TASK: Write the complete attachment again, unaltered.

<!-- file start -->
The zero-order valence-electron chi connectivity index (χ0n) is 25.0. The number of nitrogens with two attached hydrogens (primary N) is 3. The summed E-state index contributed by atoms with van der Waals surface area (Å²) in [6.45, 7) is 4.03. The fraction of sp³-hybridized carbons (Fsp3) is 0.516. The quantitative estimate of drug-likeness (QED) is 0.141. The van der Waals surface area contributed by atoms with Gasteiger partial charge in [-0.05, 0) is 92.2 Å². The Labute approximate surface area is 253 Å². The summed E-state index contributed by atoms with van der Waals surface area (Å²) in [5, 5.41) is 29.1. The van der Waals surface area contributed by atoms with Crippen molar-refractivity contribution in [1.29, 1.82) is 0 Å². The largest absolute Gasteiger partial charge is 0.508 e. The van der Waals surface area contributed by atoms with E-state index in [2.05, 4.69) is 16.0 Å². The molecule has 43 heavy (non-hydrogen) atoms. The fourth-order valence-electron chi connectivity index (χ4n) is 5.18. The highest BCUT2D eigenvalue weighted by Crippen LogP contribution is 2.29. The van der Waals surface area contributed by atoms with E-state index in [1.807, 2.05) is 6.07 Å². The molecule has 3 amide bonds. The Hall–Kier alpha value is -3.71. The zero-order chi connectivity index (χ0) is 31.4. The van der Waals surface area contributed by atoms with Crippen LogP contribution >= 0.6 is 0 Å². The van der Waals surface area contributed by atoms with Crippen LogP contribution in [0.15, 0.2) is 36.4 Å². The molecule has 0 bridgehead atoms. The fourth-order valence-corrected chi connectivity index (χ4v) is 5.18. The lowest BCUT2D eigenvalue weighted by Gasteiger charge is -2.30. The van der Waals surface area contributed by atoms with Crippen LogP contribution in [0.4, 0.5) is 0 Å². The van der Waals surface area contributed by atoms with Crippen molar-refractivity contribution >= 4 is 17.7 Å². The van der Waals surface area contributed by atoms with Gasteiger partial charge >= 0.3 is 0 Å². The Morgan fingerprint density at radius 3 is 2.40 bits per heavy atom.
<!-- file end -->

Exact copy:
The zero-order valence-electron chi connectivity index (χ0n) is 25.0. The number of nitrogens with two attached hydrogens (primary N) is 3. The summed E-state index contributed by atoms with van der Waals surface area (Å²) in [6.45, 7) is 4.03. The fraction of sp³-hybridized carbons (Fsp3) is 0.516. The quantitative estimate of drug-likeness (QED) is 0.141. The van der Waals surface area contributed by atoms with Gasteiger partial charge in [-0.05, 0) is 92.2 Å². The Labute approximate surface area is 253 Å². The summed E-state index contributed by atoms with van der Waals surface area (Å²) in [5, 5.41) is 29.1. The van der Waals surface area contributed by atoms with Crippen molar-refractivity contribution in [1.29, 1.82) is 0 Å². The largest absolute Gasteiger partial charge is 0.508 e. The van der Waals surface area contributed by atoms with E-state index in [2.05, 4.69) is 16.0 Å². The molecule has 43 heavy (non-hydrogen) atoms. The fourth-order valence-electron chi connectivity index (χ4n) is 5.18. The highest BCUT2D eigenvalue weighted by Crippen LogP contribution is 2.29. The van der Waals surface area contributed by atoms with E-state index in [1.807, 2.05) is 6.07 Å². The molecule has 3 amide bonds. The Hall–Kier alpha value is -3.71. The zero-order chi connectivity index (χ0) is 31.4. The van der Waals surface area contributed by atoms with Crippen LogP contribution >= 0.6 is 0 Å². The van der Waals surface area contributed by atoms with Crippen LogP contribution in [0.15, 0.2) is 36.4 Å². The molecule has 0 bridgehead atoms. The fourth-order valence-corrected chi connectivity index (χ4v) is 5.18. The lowest BCUT2D eigenvalue weighted by Gasteiger charge is -2.30. The van der Waals surface area contributed by atoms with Crippen LogP contribution in [0.4, 0.5) is 0 Å². The van der Waals surface area contributed by atoms with Crippen molar-refractivity contribution >= 4 is 17.7 Å². The van der Waals surface area contributed by atoms with Gasteiger partial charge >= 0.3 is 0 Å². The Morgan fingerprint density at radius 3 is 2.40 bits per heavy atom.